The sunny day view would be that 63 percent of the respondents think it will be easy or just a little difficult to find a doc. The cynic’s view would be that half think it will be difficult to impossible to get a doc to sign. Reading the comments kind of tilted me toward the cynic’s view. Rather than being happy about this, many pilots are really quite angry about it, not seeing much benefit and predicting difficulty in getting other than AME doctors to go along. Personally, I’m neutral on this because no one has seen the checklist. That led to revelation one: If that checklist is too detailed or demanding or gives the doctor the impression he’s taking on more responsibility than he (or she) otherwise might, there will be pushback, in my view. How much of that we see could make or break the whole idea.

Pilots live in a world of liability and lawsuits and, judging by the comments, they believe doctors do, too. “Why would a doctor or medical group expose themselves to this kind of litigation? If one does, I expect it will not be for long,” wrote one commenter. But to be fair, many respondents don’t see a problem at all. “I think my personal physician will be glad to do it,” wrote commenter Joe G. Many respondents said they want to see the actual checklist before opining on this topic.

I asked AOPA and EAA about this, and both said they’re providing information and guidance for docs and members to deal with the BasicMed checklist. EAA has a board of AMEs working up a new medical policy. Several people in the survey said docs should be given a hold-harmless or waiver agreement to encourage them to approve the checklist. “A hold harmless document may or may not have any great standing, if you talk with attorneys about those. So those people who leap to that as a solution may be premature,” says EAA's Dick Knapinksi.

Perhaps. But that led to revelation two. Why would I depend on the alphabets to see this through? Guidance is appreciated, but ultimately, I’m more inclined toward self help. While a waiver may or may not hold up in court, that’s less the point than giving a reluctant doctor a way to sign the checklist. It’s possible that it won’t be the problem we think it could be and a waiver won’t be necessary. On the other hand, it could just as easily go the other way. For what it’s worth, we sign these waivers all the time in skydiving and they almost universally withstand challenges.

Regardless of how the checklist is viewed by the non-AME medical community, one thing is certain from the survey thus far: Readers view it is one massive and irritating charade. “The BasicMed is such a compromise I do not think it will help me as much as it could have had AOPA and EAA done more to stay closer to the original plan. My doctor filling out a form is very governmental and unnecessary. I believe I will still mostly do what I have been doing under my AME-assisted special issuance; just will not have to send it in to the FAA,” wrote one commenter.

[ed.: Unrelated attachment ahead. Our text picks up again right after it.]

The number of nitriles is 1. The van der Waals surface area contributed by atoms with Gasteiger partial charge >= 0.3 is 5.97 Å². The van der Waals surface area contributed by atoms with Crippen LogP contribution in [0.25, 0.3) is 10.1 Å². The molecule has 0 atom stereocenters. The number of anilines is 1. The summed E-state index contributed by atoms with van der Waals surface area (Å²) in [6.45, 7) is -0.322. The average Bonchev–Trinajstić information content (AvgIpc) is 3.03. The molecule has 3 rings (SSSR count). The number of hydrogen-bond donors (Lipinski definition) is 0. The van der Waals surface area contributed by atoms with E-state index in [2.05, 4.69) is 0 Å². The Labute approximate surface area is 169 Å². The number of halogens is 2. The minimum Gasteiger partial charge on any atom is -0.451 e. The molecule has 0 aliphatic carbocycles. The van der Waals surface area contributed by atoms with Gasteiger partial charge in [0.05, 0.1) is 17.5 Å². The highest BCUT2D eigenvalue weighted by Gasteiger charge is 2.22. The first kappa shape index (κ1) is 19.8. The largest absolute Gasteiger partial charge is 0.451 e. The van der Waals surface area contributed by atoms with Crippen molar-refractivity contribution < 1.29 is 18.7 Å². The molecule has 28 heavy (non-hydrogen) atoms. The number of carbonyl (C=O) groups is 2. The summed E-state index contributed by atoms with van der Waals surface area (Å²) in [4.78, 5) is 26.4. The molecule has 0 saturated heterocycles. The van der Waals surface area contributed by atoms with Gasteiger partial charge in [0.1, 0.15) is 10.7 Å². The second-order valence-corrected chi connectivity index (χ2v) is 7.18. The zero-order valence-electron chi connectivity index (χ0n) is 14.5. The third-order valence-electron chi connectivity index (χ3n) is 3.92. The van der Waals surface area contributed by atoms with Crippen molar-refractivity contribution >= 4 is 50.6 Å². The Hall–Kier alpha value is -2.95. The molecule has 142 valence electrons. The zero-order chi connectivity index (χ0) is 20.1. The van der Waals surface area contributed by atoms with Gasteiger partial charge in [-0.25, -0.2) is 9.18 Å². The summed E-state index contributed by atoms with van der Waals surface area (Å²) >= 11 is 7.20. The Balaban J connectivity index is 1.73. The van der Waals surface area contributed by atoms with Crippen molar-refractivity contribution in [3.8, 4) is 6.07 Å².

On the face of it, not having to deal with the FAA is a plus and an improvement. It’s just not the one we were all hoping for.

Tuesday addition: Several readers chided me for saying the checklist isn't available. It is available in AC 68-1. However, this is clearly labeled a draft and may or may not resemble the final version. Here's a clickable link.

 

With roll rates of more than 400 degrees a second and generous power-to-weight ratios, modern aerobatic aircraft make today's spectacular performances possible. But there's a school of thought that suggests training in old, slow aircraft actually produces better pilots. Aerobatics instructor Kevin Maher shares his theories on the topic.

Picture of the Week
Picture of the Week

Nice airplane but the scenery and composition is what makes this a winner. Sean Wu had his GoPro on the wing of a Schweizer 1-26 when he flew over Byron, California. Beautiful, Sean.

The Sport Aviation Expo runs from Thursday to Sunday this week, and one of the show organizers, Beverly Glarner, gives us an update on what’s new at the show, some of the highlights, and some of the nuts and bolts that visitors need to know.

EAA and the FAA are building on the STC awarded to EAA allowing installation of experimental Dynon avionics in certified aircraft. EAA's Sean Elliott spoke with AVweb's Russ Niles on a Jan. 17 meeting that could set the course for more affordable access to new technology by certified aircraft owners.